Greg Stewart/SLAC
Observatory overview

Getting Data Down Off a Mountain

March 25, 2022
The Rubin Observatory will gather millions of bytes of data every night. Here’s how that data will get from the observatory and into the computers.

When the Vera C. Rubin Observatory atop a mountain Chile starts taking pictures of the night sky next year, its 3,200-megapixel camera will generate an enormous amount of imagery data every night. But then that data has to travel from the mountaintop observatory down to a computer center before it can be sent across the world to cosmologists, astronomers and universities, along with the teams tracking asteroids that might smack into the Earth.

How is that journey accomplished?

It begins with data acquisition (DA) subsystem at the back of the digital telescope’s focal plane, explains Gregg Thayer, the scientist at DoE’s SLAC National Accelerator Laboratory responsible for handling the data. The DA subsystem is comprised of 189 sensors that take the night-sky images, along with several more used to align the camera when taking images.

The sensors, however, are housed in a cryostat, a high-vacuum chamber cooled to about −100°C to minimize noise. There’s no room in the cryostat to contain the 71 circuit boards needed to convert the pixels into optical signals, so they are embedded in the cryostat’s back wall.

The processed optical signals are then fed into about 500 ft. of fiber optic cables. Copper-wire cables would not work because they cannot transmit data fast enough (three gigabit per second, a hundred times as fast as the Internet); it would fade into noise over the 500 ft. Copper cables also could not handle the tight turns and other mechanical constraints without needing cable interconnects which would further lower the signal strength.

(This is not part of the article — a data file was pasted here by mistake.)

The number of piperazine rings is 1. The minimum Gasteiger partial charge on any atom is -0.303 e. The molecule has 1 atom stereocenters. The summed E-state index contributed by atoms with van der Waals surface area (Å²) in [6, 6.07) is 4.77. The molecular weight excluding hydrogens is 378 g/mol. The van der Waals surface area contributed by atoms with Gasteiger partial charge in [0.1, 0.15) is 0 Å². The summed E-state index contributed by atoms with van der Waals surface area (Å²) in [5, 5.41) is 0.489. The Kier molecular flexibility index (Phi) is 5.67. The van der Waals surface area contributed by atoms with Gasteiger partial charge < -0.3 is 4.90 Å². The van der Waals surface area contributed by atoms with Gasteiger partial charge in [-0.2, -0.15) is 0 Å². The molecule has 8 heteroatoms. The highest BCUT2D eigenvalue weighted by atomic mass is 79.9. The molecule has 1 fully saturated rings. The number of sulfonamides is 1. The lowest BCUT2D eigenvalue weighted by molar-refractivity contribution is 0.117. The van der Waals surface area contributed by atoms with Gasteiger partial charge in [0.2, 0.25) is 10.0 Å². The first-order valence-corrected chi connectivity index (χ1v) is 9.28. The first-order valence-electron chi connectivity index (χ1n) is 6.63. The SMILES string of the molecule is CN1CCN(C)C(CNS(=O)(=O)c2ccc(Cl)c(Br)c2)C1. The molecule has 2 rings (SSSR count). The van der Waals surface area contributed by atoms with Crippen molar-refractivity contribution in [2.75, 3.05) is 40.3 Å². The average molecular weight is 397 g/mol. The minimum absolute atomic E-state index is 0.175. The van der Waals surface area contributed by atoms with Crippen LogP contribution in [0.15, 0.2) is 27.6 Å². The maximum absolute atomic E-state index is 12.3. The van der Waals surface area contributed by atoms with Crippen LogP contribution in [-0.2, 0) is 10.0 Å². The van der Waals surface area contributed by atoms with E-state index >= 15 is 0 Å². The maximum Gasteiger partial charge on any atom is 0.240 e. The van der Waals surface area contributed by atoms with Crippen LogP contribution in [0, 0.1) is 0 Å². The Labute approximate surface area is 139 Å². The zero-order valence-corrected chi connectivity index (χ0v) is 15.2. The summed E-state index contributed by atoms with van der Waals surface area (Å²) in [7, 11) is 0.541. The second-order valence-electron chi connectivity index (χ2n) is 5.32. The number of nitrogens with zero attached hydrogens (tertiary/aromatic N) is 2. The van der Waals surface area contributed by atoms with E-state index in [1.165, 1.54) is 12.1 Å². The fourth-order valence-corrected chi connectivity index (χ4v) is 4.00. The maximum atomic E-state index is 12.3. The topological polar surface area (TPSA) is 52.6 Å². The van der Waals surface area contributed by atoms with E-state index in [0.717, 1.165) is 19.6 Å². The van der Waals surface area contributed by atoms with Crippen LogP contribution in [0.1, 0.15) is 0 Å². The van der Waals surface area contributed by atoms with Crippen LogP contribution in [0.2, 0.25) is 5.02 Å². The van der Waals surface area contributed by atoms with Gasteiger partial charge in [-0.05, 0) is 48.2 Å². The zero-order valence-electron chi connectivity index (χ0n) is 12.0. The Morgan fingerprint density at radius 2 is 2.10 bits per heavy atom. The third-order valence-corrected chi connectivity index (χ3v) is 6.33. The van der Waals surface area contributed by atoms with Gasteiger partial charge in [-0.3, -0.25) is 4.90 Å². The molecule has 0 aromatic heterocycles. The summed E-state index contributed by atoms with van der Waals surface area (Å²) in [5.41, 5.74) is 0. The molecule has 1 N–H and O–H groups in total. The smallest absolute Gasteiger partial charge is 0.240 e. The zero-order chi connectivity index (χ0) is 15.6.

Once the signals make it down from the camera, it is fed into 14 computer boards developed at SLAC as part of a secondary DA subsystem. Each board has eight processing modules and 10 gigabit-per-second ethernet switches that convert the optical signals back to electrical ones and connect the boards together.

Three of those boards take data from the camera and prepare it to be sent to two data centers, one in the U.S., one in Europe. Three other boards emulate the camera. This trio lets researchers practice taking data, performing diagnostics and doing other tasks when the camera is unavailable.

The final eight boards serve as backup storage. “There’s a cable that transfers data to the long-haul network to the U.S. and European data facilities,” Thayer says. “If that cable gets cut or breaks, these eight boards can buffer up to three days’ worth of data to let the telescope keep operating during repairs.”

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